Rich Gannon was a 36-year-old journeyman quarterback without a single season over 60.0 percent on completions when Marc Trestman entered his life in 2001. Less than two years later, Gannon won the NFL Most Valuable Player award with a career year and a completion percentage of 67.6.
Chicago Bears quarterback Josh McCown was a 34-year-old journeyman with a career completion percentage of 58.0 when Trestman first applied his Midas touch. After taking over as Jay Cutler's injury replacement, McCown boasts a 66.8 completion percentage, a 13:1 touchdown-to-interception ratio and seven consecutive games with a passer rating over 90.0.
McCown was masterful against Monte Kiffin's overmatched Dallas Cowboys defense Monday night, leading the Bears to a 45-28 victory while becoming the first Chicago quarterback since Jack Concannon in 1970 to pass for four touchdowns and rush for another.
As NFL Media's Daniel Jeremiah opined, McCown's physical tools can't match Cutler's ceiling, but his floor is higher due to a consistency edge. McCown has shown excellent pocket awareness, ball placement and timing with a more impressive two-month stretch than Cutler has ever produced.
Trestman maintained after Monday night's game that McCown's performance does not change the plan. Once Cutler is healthy enough to play, he's the starter.
NFL Media Insider Ian Rapoport reported Monday afternoon that the Bears are "hopeful" of getting Cutler back from his high-ankle sprain for Week 15 against the Browns. Rapoport also surmised that with every quality performance by McCown, it's looking "less and less likely" that the Bears will re-sign Cutler to a long-term extension this offseason.
Given the latter scenario, it's hardly a foregone conclusion that Cutler will keep McCown at bay if he struggles to move the ball in his return to game action. The episodic nature of the NFL's weekly schedule creates unexpected storylines, sending seasons careening in directions previously unimaginable. One week is an eternity. Situations don't get more fluid than this one in Chicago.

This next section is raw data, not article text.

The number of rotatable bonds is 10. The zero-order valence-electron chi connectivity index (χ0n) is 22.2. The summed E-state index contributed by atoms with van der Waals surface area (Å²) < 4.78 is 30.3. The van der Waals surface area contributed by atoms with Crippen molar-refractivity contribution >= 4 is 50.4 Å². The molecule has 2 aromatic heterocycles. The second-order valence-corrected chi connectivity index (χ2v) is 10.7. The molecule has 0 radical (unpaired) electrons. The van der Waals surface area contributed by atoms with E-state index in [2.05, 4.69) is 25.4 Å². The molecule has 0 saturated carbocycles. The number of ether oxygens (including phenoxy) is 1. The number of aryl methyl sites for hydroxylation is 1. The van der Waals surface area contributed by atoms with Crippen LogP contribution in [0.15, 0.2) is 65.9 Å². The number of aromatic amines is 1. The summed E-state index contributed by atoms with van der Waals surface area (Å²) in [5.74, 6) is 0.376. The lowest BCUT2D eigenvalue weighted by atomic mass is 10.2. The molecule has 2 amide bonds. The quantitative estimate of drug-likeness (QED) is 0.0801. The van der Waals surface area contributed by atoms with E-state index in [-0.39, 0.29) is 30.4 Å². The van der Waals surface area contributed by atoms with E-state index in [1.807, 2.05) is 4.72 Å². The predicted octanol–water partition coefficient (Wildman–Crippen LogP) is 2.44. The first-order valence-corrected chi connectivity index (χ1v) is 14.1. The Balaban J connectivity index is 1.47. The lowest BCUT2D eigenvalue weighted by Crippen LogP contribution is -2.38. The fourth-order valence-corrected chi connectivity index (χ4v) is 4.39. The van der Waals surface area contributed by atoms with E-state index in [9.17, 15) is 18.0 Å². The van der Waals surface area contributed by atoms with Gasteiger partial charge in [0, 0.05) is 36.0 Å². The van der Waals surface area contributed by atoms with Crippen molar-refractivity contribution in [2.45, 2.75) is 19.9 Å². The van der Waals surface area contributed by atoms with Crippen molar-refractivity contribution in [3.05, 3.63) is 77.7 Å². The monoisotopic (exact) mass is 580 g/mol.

Trestman long has been one of professional football's premier offensive strategists and quarterback gurus. His offensive system is a quarterback's best friend. Throw in the NFL's most dominant wide receiver duo, and the Bears are in fine shape on offense whether it's McCown or Cutler under center.
Bears general manager Phil Emery isn't keen on applying the $16.2 million franchise tag to Cutler. There's a very real possibility the Bears will move on rather than lock him up to a contract that will likely average more than that per season.
If Cutler isn't the future and McCown has the hot hand, Trestman has all of the elements for a full-blown quarterback quandary with three games remaining at Cleveland, at Philadelphia and home to the Packers. In a two-way tie for first place in the NFC North with the Packers lurking, neither Cutler nor Trestman has margin for error.